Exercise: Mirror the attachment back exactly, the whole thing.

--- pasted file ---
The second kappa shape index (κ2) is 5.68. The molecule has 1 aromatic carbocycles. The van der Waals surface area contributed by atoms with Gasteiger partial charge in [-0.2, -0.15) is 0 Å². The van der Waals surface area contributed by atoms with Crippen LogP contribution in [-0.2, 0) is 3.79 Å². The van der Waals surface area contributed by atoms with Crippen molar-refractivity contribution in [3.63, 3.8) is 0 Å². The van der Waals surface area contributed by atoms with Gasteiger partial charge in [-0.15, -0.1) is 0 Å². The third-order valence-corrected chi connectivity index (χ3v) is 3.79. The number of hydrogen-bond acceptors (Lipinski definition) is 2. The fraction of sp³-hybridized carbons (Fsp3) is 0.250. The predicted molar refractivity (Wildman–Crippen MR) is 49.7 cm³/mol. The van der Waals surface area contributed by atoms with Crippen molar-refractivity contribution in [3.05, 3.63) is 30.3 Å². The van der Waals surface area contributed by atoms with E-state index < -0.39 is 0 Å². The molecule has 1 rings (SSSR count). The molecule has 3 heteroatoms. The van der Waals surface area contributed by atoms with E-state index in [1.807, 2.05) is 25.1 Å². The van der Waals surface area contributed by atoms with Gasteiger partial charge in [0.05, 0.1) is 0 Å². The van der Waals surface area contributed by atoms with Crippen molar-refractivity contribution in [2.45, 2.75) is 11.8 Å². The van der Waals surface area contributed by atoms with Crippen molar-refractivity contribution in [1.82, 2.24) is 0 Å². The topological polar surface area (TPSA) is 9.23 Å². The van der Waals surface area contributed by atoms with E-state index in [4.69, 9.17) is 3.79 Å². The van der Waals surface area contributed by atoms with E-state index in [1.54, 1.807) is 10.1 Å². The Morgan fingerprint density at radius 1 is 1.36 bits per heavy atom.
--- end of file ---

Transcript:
The second kappa shape index (κ2) is 5.68. The molecule has 1 aromatic carbocycles. The van der Waals surface area contributed by atoms with Gasteiger partial charge in [-0.2, -0.15) is 0 Å². The van der Waals surface area contributed by atoms with Crippen LogP contribution in [-0.2, 0) is 3.79 Å². The van der Waals surface area contributed by atoms with Crippen molar-refractivity contribution in [3.63, 3.8) is 0 Å². The van der Waals surface area contributed by atoms with Gasteiger partial charge in [-0.15, -0.1) is 0 Å². The third-order valence-corrected chi connectivity index (χ3v) is 3.79. The number of hydrogen-bond acceptors (Lipinski definition) is 2. The fraction of sp³-hybridized carbons (Fsp3) is 0.250. The predicted molar refractivity (Wildman–Crippen MR) is 49.7 cm³/mol. The van der Waals surface area contributed by atoms with Crippen molar-refractivity contribution in [3.05, 3.63) is 30.3 Å². The van der Waals surface area contributed by atoms with E-state index < -0.39 is 0 Å². The molecule has 1 rings (SSSR count). The molecule has 3 heteroatoms. The van der Waals surface area contributed by atoms with E-state index in [1.807, 2.05) is 25.1 Å². The van der Waals surface area contributed by atoms with Gasteiger partial charge in [0.05, 0.1) is 0 Å². The van der Waals surface area contributed by atoms with Crippen molar-refractivity contribution in [2.45, 2.75) is 11.8 Å². The van der Waals surface area contributed by atoms with Crippen molar-refractivity contribution in [1.82, 2.24) is 0 Å². The topological polar surface area (TPSA) is 9.23 Å². The van der Waals surface area contributed by atoms with E-state index in [4.69, 9.17) is 3.79 Å². The van der Waals surface area contributed by atoms with E-state index in [1.54, 1.807) is 10.1 Å². The Morgan fingerprint density at radius 1 is 1.36 bits per heavy atom.